Excise and the EU (December 21, 2006)
Canadian vintners were bemused by the EU's response to the federal government's excise-cutting initiative to help Ontario and British Columbia's domestic wine industry.
Dan Paszkowski, President of the Canadian Vintners Association in Ottawa, was surprised that the EU has requested consultations over what he regards as a very small measure by the Canadian government. "The value of the excise put in place by the government only applies to 100% Canadian wine. That represents about 5% of domestic retail sales, of which probably half of that would not even compete for shelf space with imported wine because it's sold at the wine gate," says Paszkowski.
The total value of the excise measure for 100% Canadian wine would be about $10 million per year divided among 260 wineries. 75% of Canadian wineries produce less than 100,000 litres per year. On average those producers would benefit by roughly $10,000 a year under the new excise scheme.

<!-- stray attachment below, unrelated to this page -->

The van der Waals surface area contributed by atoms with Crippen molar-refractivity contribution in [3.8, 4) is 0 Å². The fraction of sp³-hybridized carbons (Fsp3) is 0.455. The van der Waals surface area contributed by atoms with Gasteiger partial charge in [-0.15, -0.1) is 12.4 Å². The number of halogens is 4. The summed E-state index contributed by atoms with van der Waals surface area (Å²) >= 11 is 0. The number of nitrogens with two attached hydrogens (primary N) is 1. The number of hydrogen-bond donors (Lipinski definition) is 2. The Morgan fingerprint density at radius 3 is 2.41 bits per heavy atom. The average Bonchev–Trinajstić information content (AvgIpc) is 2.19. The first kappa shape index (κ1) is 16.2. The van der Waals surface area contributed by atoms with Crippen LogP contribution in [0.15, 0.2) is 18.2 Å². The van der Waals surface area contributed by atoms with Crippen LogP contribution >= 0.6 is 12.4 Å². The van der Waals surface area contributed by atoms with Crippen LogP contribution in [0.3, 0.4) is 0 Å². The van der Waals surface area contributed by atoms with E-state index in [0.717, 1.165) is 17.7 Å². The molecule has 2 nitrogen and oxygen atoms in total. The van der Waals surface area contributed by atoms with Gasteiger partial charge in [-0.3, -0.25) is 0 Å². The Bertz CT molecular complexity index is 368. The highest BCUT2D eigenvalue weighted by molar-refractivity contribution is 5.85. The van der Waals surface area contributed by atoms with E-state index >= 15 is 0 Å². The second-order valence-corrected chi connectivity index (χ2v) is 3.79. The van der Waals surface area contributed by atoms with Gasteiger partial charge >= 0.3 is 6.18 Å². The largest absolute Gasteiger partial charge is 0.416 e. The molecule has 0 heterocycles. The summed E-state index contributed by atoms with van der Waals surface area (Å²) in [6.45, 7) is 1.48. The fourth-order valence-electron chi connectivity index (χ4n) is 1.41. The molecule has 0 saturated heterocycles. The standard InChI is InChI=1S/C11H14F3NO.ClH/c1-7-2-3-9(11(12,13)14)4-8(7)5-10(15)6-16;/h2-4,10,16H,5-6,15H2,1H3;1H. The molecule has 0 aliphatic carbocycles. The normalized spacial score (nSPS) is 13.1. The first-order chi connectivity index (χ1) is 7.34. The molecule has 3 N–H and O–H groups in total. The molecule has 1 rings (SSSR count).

In terms of the vast majority of Canadian production which is a blend of domestic and off-shore wines the exact same tax measures apply as they do to imported products. According to Paszkowski, 95% of Canadian wine retail sales face exactly the same tax system as wines exported by EU countries.
"The Europeans provide 1.4 billion euros in grape and wine subsidies," says Paszkowski. "They provide significant benefits to their producers in many different forms which ultimately assist European products in entering export markets and giving them the ability to do so at a competitive price. When we provide some type of assistance to a very small portion of our industry $10 million compared to $2 billion that is somewhat surprising."
Canadian trade officials have requested the EU several times to reduce the volume of their subsidised exports. Wines from Europe currently account for 71% of Canadian retail value and 60% of sales by volume. "They already have a significant and growing proportion of the Canadian wine market," Paszkowski contends. "Imported wines are growing at a rate of 9% a year over the past decade compared to 5.5% for Canadian wines. Just by virtue of their sales in Canada and the different price points that they sell at, on average they came out of this better than our wines did even with the excise exemption provided for 100% Canadian wines."